Treating heat stress

If your horse is suffering from heat stress, you need to work quickly to cool him down before further damage takes place. Call a veterinarian if he doesn´t seem to improve quickly

  • Bathing – one of the most effective forms of cooling is applying cool water, quickly scraping it off using a sweat scraper, and then reapplying in a rapid cycle to get the most from the cool water. Water that sits on the skin will rapidly heat up, so scraping off is important to maintain the difference in temperature that encourages evaporation and cooling

Sweat Scraper

  • Icing – careful application of ice packs, cold compresses or handy cool packs to the great vessels in the neck can help to cool the blood quickly. It´s important not to put ice directly to the skin if you have any doubt wrap the ice pack in a tea towel to protect the skin and tissues from cold damage

Cold Compress

  • Fanning – if a fan or cooled stabling area is available the horse should be moved there
  • Medication – anti-inflammatory medication may be prescribed in certain cases to help reduce temperature and alleviate secondary effects of heatstroke.

Cool pack

How to prevent heat stress

Heat stress can be prevented using a few careful steps. Providing shade in warm weather is very important so the horse can get out of the heat. Equally a source of cool water should always be available. Competing horses should be monitored for their thirst and be encouraged to drink regularly to help prevent dehydration and aid cooling. Some horses are very particular and get very used to their own buckets, so it´s often a good idea to invest in one or two sturdy ones and take one with you to competitions in case they refuse to drink from sources available onsite. Properly cooling the horse after exercise is very important, the most efficient method is using cool water to wash the horse down and scrape off as described above.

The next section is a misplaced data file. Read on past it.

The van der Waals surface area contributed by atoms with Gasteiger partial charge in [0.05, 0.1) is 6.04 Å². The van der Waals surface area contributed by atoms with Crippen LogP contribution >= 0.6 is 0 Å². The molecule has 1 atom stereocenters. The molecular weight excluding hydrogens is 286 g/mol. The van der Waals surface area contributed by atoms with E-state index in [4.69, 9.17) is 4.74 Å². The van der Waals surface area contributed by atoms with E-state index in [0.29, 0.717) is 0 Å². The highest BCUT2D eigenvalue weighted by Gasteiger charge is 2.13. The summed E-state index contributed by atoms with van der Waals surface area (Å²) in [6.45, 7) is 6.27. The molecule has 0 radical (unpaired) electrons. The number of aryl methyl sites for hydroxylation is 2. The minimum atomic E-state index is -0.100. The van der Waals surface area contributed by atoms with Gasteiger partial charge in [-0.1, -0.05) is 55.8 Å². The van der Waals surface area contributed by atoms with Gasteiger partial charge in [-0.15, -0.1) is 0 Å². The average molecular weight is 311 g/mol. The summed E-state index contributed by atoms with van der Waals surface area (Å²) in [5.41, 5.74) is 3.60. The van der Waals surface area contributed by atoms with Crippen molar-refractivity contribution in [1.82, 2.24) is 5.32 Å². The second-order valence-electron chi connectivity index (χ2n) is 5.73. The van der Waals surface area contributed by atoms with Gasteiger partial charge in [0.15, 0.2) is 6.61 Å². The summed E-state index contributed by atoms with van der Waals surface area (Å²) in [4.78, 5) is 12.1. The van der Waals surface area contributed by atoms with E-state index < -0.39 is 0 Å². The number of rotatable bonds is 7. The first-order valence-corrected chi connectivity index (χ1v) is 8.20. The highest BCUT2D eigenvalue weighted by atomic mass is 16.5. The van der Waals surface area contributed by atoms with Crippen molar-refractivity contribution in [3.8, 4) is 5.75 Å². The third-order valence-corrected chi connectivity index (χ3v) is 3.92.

It´s important especially in hot weather to maintain horses in ideal body condition, the presence of excess fat beneath the skin impairs the horses cooling mechanisms and basically acts to insulate him. It´s also important to take note of the stress of transport for competitions and the like. All the while being transported the horse is working and expending energy to counteract the movement of the truck, this is a workout for him and can lead to a rise in body temperature. Breaks for a short walk, cool off and water is even more important in warm weather.

When trail riding in summer, plan your rides for early mornings or late afternoons when the sun is not as hot and allow your horse frequent breaks.

Being aware of heat stress is important to help prevent it, horses are much more susceptible to overheating than under heating and having a few practices in place both at home and at the competition can go a long way to keeping your horse comfortable and healthy.

About The Author

<a href="" target="_self">Yvette Bell</a>

Yvette Bell

Yvette qualified as a veterinary surgeon from the Royal Veterinary College in 2012. After working in Cape Verde and the UK in various clinical and charitable roles, she now lives in sunny Spain with her partner, three-legged dog Ursa, and Irish Sports Horse mare Bella.